Although they have recovered from their lows, both equity and bond markets lost ground during August. As far as we could identify a key factor, it would be that growth, notably in the United States, is proving to be too strong for comfort. Ordinarily, one might take that to be good news. However, in a financial market context, resilient growth, with the attendant risk of sticky inflation, leads to the prospect of interest rates remaining “higher for longer”. Thus, bond yields pushed higher, with the US 10-year Treasury yield and the UK 10-year Gilt yield reaching cycle peaks of 4.33% and 4.74% respectively. Given that we continue to believe that economic growth will eventually succumb to the effects of substantially tighter monetary policy, these yields offered an attractive entry point. A higher discount rate tends to weigh on equity valuations, and that was indeed the case in this instance.
There was some evidence of profit-taking after a strong prior period of performance. It was also clear that investor sentiment and positioning had become much more positive by late July, having been exceptionally negative at the beginning of the year. Even so, the damage was relatively limited thanks to the fact that the second quarter corporate earnings season revealed profits to be somewhat better than expected. While Resource sectors’ profits were hit by the retrenchment of commodity prices, the all-important (to sentiment) Technology sector maintained a good level of growth.
Later in August, central bankers convened in Jackson Hole, Wyoming for their annual symposium. The broad message was one of maintained vigilance over the threat of inflation, with the target of 2% annual growth in consumer prices confirmed. We continue to believe that we are close to the peak of the interest rate cycle and are thus anticipating the opportunity to increase equity risk in portfolios soon.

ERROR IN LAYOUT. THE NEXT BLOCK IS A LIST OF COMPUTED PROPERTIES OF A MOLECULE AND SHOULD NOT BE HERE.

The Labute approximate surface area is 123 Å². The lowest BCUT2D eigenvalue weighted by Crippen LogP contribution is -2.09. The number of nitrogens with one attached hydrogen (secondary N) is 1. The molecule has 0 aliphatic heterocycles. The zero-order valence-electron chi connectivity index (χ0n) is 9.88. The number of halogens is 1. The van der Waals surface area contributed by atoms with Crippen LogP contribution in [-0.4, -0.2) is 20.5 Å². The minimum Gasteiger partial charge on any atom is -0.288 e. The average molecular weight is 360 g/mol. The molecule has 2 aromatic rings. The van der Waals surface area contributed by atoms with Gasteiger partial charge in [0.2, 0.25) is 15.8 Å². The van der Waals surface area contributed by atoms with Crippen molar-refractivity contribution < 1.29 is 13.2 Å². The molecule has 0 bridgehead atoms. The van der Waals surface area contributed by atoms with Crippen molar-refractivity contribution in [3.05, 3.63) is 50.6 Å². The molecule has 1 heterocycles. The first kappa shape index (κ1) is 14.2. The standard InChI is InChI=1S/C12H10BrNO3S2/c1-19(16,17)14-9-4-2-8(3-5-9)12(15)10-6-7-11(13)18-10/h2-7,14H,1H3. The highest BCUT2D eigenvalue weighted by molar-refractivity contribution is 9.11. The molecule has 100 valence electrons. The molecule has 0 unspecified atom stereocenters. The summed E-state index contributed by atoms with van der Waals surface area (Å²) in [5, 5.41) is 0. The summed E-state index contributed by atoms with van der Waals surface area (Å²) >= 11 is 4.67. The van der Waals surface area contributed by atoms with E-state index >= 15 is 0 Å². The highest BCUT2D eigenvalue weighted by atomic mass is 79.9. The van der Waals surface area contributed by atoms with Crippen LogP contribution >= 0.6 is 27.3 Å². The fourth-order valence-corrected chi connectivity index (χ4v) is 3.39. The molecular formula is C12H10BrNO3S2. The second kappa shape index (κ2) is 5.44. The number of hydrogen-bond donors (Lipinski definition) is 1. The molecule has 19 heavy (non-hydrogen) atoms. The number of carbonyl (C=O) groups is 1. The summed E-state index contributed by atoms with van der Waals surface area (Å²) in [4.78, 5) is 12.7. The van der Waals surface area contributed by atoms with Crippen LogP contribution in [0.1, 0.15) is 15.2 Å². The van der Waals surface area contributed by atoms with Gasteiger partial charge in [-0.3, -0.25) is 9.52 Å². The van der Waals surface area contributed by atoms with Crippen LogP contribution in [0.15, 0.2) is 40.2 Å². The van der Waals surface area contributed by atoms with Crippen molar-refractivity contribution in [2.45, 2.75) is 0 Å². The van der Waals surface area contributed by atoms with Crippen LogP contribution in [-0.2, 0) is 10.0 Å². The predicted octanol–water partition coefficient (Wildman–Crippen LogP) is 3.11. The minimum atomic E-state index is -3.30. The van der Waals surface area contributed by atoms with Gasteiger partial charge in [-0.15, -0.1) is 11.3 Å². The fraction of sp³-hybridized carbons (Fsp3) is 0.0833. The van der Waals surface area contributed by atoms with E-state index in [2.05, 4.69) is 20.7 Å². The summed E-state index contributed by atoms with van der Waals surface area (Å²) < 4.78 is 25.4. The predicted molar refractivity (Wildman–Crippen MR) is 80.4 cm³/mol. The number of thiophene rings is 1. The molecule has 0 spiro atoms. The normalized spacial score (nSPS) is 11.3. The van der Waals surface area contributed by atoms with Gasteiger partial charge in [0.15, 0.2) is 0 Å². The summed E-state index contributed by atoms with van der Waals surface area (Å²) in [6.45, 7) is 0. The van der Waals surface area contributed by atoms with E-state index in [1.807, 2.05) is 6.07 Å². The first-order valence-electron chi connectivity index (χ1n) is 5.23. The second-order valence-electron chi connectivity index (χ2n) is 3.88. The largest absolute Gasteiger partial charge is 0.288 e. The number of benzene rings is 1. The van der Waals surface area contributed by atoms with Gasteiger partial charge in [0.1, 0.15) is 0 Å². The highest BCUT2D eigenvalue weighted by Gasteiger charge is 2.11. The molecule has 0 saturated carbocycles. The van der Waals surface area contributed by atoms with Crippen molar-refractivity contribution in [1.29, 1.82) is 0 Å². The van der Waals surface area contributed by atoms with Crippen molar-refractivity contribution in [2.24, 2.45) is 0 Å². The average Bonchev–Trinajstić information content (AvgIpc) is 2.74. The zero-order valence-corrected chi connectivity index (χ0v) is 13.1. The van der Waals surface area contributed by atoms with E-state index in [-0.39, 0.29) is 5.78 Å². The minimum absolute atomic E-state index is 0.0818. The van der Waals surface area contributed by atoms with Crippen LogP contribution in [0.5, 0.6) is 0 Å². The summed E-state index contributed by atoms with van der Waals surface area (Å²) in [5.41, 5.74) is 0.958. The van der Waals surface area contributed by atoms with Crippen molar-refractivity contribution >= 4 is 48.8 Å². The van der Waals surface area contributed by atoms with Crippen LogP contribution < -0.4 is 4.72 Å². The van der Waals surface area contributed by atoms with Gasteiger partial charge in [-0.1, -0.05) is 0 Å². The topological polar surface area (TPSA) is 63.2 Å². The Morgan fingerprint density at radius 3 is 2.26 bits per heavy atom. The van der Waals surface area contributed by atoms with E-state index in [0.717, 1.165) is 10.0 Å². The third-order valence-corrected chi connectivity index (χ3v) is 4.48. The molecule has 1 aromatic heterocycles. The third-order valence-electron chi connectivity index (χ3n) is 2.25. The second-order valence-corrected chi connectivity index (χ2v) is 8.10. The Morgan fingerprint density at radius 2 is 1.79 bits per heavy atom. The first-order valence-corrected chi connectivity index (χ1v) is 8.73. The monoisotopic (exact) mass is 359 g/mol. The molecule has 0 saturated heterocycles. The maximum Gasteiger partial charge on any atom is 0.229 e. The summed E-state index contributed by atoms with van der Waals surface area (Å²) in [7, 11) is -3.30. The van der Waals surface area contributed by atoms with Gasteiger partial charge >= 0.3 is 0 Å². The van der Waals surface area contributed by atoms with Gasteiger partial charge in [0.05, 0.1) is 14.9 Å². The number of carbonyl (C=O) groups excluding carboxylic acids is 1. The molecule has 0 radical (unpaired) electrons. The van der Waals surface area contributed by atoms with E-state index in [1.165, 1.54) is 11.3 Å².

- The Bloomberg consensus for World GDP growth in 2023 has risen from a low of 2.1% in February to a current 2.7%. The outlook for 2024 continues to show limited prospects of a quick recovery, with consensus estimates at 2.65%.
- The Bank of England raised the base rate again in August by 0.25% to 5.25%. Although peak rate expectations have backed off from a high of 6.5%, futures markets are still pricing in more, with a projected peak of 5.75%. This is because inflation continues to surprise to the upside. The latest reading for July saw the price of services growing by 8.3% year-on-year. The Bank will also have been concerned to see public sector wage growth (which does include one-off payments) of 9.6%.
- The dollar-denominated Bloomberg Global Aggregate Index of investment grade bonds is still only delivering a marginally positive return year-to-date. The UK ten-year Gilt is still delivering a negative return in 2023.
- Early in August the ratings agency Fitch downgraded US government debt from AAA to AA+, citing governance concerns following Congressional wrangling over the debt ceiling (which was resolved, but will probably be resumed when the current agreement expires in January 2025). The market impact was smaller than the headlines, but it served as a timely remainder of the growing US deficit which has been boosted by extremely generous fiscal policy. The next hurdle could be a shutdown of certain US government services in October if the latest spending proposals are not ratified by Congress.